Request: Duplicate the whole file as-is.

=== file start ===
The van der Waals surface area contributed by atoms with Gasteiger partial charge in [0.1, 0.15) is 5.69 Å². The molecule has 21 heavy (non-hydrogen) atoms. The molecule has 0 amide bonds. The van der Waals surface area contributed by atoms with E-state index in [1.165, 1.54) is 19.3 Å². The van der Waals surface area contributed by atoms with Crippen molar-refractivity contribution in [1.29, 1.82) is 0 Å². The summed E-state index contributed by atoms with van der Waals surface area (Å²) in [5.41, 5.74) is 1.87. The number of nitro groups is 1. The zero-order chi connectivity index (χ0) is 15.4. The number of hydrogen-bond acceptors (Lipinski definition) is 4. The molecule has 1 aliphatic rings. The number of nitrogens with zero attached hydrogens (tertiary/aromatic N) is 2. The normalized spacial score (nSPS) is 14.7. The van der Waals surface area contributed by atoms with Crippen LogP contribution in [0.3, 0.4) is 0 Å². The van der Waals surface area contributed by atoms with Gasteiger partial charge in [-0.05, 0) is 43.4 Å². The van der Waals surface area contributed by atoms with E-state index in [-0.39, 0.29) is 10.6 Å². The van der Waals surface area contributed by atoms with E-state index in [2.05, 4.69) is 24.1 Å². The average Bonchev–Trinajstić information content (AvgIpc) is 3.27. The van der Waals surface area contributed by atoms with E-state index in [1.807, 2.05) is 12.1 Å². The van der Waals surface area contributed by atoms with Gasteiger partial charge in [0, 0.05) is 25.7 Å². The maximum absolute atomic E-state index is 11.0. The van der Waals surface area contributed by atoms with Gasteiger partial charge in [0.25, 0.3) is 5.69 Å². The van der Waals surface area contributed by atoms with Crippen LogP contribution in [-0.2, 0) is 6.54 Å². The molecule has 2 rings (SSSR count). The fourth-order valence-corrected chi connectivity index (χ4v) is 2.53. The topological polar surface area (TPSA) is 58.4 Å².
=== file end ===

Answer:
The van der Waals surface area contributed by atoms with Gasteiger partial charge in [0.1, 0.15) is 5.69 Å². The molecule has 21 heavy (non-hydrogen) atoms. The molecule has 0 amide bonds. The van der Waals surface area contributed by atoms with E-state index in [1.165, 1.54) is 19.3 Å². The van der Waals surface area contributed by atoms with Crippen molar-refractivity contribution in [1.29, 1.82) is 0 Å². The summed E-state index contributed by atoms with van der Waals surface area (Å²) in [5.41, 5.74) is 1.87. The number of nitro groups is 1. The zero-order chi connectivity index (χ0) is 15.4. The number of hydrogen-bond acceptors (Lipinski definition) is 4. The molecule has 1 aliphatic rings. The number of nitrogens with zero attached hydrogens (tertiary/aromatic N) is 2. The normalized spacial score (nSPS) is 14.7. The van der Waals surface area contributed by atoms with Crippen LogP contribution in [0.3, 0.4) is 0 Å². The van der Waals surface area contributed by atoms with Gasteiger partial charge in [-0.05, 0) is 43.4 Å². The van der Waals surface area contributed by atoms with E-state index in [-0.39, 0.29) is 10.6 Å². The van der Waals surface area contributed by atoms with E-state index in [2.05, 4.69) is 24.1 Å². The average Bonchev–Trinajstić information content (AvgIpc) is 3.27. The van der Waals surface area contributed by atoms with E-state index in [1.807, 2.05) is 12.1 Å². The van der Waals surface area contributed by atoms with Gasteiger partial charge in [0, 0.05) is 25.7 Å². The maximum absolute atomic E-state index is 11.0. The van der Waals surface area contributed by atoms with Gasteiger partial charge in [0.25, 0.3) is 5.69 Å². The van der Waals surface area contributed by atoms with Crippen LogP contribution in [-0.2, 0) is 6.54 Å². The molecule has 2 rings (SSSR count). The fourth-order valence-corrected chi connectivity index (χ4v) is 2.53. The topological polar surface area (TPSA) is 58.4 Å².